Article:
In both spectra, the line 404 cm−1 corresponds to the lens MgF2. In the Raman spectrum, the band at 1120 cm−1 can be assigned to an O-P-O DNA backbone vibration and which seems not enhance with the silver nanoparticles. Nevertheless, other studies [15], this band seems to undergo a slight shift compared to Raman band. The lines at about 1300 cm−1 recorded enhancement with use of the colloids and they are related to adenine and guanine vibrations. The phenylalanine band at 1002 cm−1 seems to exhibit almost no enhancement. At about 1450 cm−1 (band assigned to the protein CH deformations vibration) a strong enhancement and a splitting is observed. The SERS peaks in 1654 cm−1 (amide I), 755 cm−1 (tryptophan) and 643 cm−1 (is very likely due to a superposition of a strong tyrosine vibration 17) and the guanine line) are less intense than the conventional Raman peaks.

The peaks that show strong enhancement due to silver nanoparticles are: 1154 cm−1 (tyrosine), 1034 cm−1, 974 cm−1 (C-O DNA backbone vibration), 950 cm−1, 900 cm−1, 830 cm−1, 531 cm−1, 450 cm−1, 325 cm−1 and 250 cm−1. The set of peaks corresponding to the region of 1150–1400 cm−1 (amide III) were strongly enhanced with the SERS technique and provides raw materials to examine differences between the peaks of control and breast cancer cell samples.

In this work, tumor biopsies were obtained from 5 patients who were clinically diagnosed with breast cancer. The control cells were obtained from peripheral tissue. Breast cancer and control cells isolated from the biopsy were washed, centrifuged and seeded out. The mean spectra of breast cancer and control cells of the 5 patients are shown in Fig. 4. A total of 40 spectra were taken.

The SERS technique strongly enhanced some peaks and new characteristic bands appeared. It will allow us to get a better classification of cells using method of Principal Component Analysis (PCA) and obtain an early breast cancer diagnosis the most reliable possible.


Discussion

Particularly strong field enhancement can be observed when nanoparticles form colloidal clusters. These preliminary results suggest that SERS could be a new technique for the identification of breast cancer cell. It was possible to enhance strongly the intensities of several peaks allowing us to identify the chemical constituents of the cells as phenylalanine, tyrosine, tryptophan and protein, and detecting changes in the structure of DNA (adenine and guanine).

The SERS technique reduces exposure times to obtain a spectrum with well-defined peaks or bands in a few seconds, even when the samples are as small as a single cell, whereas with conventional Raman techniques require several hundreds of seconds for analysis.

Peaks strongly enhanced and short exposure times will facilitate the implementation of other techniques, such as confocal image, for a more complete biochemical analysis of the cells.


Conclusions

In this work, we characterize the cells of patients with breast cancer using the SERS technique by observing several regions strongly enhanced with silver nanoparticles 40 nm in diameter. Furthermore, it was possible to identify the chemical constituents of the samples as phenylalanine, tyrosine, tryptophan and protein, and detecting changes in the structure of DNA. The SERS technique reduces exposure times to obtain a spectrum with well-defined peaks or bands in a few seconds, even when the samples are as small as a single cell, whereas with conventional Raman techniques require several hundreds of seconds for analysis. It work shows that the SERS technique opens up great possibilities to measure hundreds of spectra of a single cell allowing what is known as a confocal Raman imaging, which allow us to know the spatial distribution chemistry inside of cell. In addition, combining the SERS technique with atomic force microscopy, a technique known as TERS (Tip Enhanced Raman Spectroscopy), a single spectrum may be obtained in milliseconds thereby achieving a confocal Raman imaging of high resolution within a few minutes.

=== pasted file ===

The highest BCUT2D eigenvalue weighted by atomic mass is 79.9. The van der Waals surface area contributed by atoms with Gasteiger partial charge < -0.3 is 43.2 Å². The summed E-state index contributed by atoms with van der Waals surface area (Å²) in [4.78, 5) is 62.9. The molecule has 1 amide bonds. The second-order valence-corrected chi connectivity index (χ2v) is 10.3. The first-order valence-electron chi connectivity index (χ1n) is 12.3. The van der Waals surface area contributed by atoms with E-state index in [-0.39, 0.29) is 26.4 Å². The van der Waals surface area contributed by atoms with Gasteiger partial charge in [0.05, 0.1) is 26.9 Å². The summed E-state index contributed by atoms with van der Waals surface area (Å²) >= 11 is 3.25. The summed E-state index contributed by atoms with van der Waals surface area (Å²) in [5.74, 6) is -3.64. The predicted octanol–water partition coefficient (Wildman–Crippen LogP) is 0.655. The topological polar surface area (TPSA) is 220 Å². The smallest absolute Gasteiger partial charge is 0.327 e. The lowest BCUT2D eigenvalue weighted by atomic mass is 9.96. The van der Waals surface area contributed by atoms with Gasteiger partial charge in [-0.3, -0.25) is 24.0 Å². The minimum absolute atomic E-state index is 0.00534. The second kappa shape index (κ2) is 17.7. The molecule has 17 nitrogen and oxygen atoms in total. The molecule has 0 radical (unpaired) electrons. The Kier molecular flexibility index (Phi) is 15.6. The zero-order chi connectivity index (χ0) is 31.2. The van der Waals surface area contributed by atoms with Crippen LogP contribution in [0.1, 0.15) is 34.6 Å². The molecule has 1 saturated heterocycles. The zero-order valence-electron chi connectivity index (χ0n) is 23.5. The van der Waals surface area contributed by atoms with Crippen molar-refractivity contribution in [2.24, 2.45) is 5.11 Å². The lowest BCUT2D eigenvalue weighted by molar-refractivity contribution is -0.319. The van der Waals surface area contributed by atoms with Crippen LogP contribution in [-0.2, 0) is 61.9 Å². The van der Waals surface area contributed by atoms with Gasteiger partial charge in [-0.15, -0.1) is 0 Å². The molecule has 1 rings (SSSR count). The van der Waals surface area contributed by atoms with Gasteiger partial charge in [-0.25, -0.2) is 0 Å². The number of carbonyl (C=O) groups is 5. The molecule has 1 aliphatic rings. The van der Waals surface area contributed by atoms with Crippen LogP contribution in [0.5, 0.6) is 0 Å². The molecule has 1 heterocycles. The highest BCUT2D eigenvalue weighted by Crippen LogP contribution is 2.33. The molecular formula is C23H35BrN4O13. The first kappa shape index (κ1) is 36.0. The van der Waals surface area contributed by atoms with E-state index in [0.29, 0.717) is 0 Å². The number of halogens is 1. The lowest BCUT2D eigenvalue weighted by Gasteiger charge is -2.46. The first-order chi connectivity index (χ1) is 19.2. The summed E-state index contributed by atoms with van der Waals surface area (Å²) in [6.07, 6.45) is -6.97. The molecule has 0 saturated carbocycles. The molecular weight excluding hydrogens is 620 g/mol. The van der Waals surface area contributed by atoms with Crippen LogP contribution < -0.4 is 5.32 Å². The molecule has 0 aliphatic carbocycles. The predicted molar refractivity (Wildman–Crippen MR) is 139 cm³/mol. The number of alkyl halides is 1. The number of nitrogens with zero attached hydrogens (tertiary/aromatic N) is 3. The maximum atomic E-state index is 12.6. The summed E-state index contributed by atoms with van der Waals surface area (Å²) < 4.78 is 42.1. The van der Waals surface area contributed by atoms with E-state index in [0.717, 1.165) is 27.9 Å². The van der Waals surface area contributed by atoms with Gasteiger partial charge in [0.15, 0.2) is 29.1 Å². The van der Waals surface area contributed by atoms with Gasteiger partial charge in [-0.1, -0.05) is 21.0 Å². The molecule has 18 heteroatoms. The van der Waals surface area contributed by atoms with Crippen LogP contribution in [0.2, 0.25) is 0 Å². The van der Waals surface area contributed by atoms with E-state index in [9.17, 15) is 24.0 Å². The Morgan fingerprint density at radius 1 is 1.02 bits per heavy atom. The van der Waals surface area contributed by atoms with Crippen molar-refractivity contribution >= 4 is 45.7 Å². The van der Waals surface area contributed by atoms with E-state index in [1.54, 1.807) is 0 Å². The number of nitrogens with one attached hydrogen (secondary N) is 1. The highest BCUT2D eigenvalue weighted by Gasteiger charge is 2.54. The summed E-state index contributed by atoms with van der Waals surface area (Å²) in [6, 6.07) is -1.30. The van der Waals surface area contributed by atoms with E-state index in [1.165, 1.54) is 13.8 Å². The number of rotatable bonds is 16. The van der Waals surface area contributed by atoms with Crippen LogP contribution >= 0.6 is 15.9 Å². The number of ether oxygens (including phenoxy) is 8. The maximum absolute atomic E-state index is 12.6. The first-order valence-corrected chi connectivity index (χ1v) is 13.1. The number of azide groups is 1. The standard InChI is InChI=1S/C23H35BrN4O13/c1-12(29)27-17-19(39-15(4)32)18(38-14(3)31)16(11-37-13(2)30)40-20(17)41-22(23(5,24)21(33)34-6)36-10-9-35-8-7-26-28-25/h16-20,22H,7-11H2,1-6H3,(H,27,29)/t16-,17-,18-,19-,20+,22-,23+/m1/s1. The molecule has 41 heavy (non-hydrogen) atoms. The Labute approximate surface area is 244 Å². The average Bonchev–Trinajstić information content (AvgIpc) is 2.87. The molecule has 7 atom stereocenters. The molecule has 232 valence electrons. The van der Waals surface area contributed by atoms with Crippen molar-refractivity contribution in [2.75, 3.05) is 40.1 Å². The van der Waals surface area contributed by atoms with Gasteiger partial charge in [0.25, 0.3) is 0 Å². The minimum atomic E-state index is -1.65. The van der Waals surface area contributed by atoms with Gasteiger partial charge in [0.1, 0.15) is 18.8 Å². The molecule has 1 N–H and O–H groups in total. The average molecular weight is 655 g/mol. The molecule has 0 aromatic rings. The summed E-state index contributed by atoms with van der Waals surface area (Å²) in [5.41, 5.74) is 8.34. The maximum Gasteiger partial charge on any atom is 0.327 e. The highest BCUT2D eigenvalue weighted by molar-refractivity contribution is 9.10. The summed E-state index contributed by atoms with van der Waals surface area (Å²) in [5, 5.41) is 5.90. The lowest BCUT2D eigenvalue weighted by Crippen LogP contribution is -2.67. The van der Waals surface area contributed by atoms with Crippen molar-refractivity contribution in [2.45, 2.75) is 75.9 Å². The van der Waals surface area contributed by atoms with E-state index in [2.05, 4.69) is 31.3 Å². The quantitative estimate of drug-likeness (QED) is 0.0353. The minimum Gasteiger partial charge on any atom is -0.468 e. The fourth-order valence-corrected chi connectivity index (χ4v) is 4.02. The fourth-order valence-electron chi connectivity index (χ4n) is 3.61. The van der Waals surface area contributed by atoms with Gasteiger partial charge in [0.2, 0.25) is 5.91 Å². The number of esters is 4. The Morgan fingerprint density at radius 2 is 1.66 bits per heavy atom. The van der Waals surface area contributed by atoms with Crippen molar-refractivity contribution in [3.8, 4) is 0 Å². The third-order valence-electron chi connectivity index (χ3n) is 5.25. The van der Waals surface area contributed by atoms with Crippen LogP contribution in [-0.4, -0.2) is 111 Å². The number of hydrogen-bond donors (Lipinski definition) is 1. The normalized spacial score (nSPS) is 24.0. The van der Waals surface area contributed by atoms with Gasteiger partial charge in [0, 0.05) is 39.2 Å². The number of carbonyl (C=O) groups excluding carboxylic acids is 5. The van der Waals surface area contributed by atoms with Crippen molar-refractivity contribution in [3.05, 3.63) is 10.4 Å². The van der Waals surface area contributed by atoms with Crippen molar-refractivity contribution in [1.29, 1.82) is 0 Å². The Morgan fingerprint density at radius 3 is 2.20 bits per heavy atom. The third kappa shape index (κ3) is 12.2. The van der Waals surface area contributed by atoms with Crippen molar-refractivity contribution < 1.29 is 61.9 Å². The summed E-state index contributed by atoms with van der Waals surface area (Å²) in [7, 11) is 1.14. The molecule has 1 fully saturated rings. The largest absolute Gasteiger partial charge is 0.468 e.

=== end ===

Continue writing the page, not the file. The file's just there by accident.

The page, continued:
Clearly, the results presented here suggest that the application of TERS technique to study cancer is possible offering better diagnostic technique with a single cell. In addition, the TERS technique will be able to detect changes in DNA structure, allowing us in the near future make a promising and unprecedented study of the possible causes of the molecular changes that give rise to cancer.


Notes

The contents of this article were originally presented as an oral paper at Laser Florence 2012 on November 10th 2012 in Florence, Italy.

Acknowledgements

The authors wish to thank CONACYT (grant number 45488) and National Research Network, Soft Condensed Matter, for financial support.


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Figures

[Figure ID: F1]
Figure 1 

A small drop of cell sample was placed on MgF2 lens and it on the microscope XY stage integrated Raman system.



[Figure ID: F2]
Figure 2 

Cell image with the cluster—cluster aggregation of silver nanoparticles inside the cell.



[Figure ID: F3]
Figure 3 

Raman and SERS spectra with bands corresponding to the main molecules of breast cancer cell.



[Figure ID: F4]
Figure 4 

The mean SERS spectra of breast cancer and control cells of the five patients.



Article Categories:
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Keywords: Breast cancer cells, Silver nanoparticles, Surface enhanced Raman spectroscopy.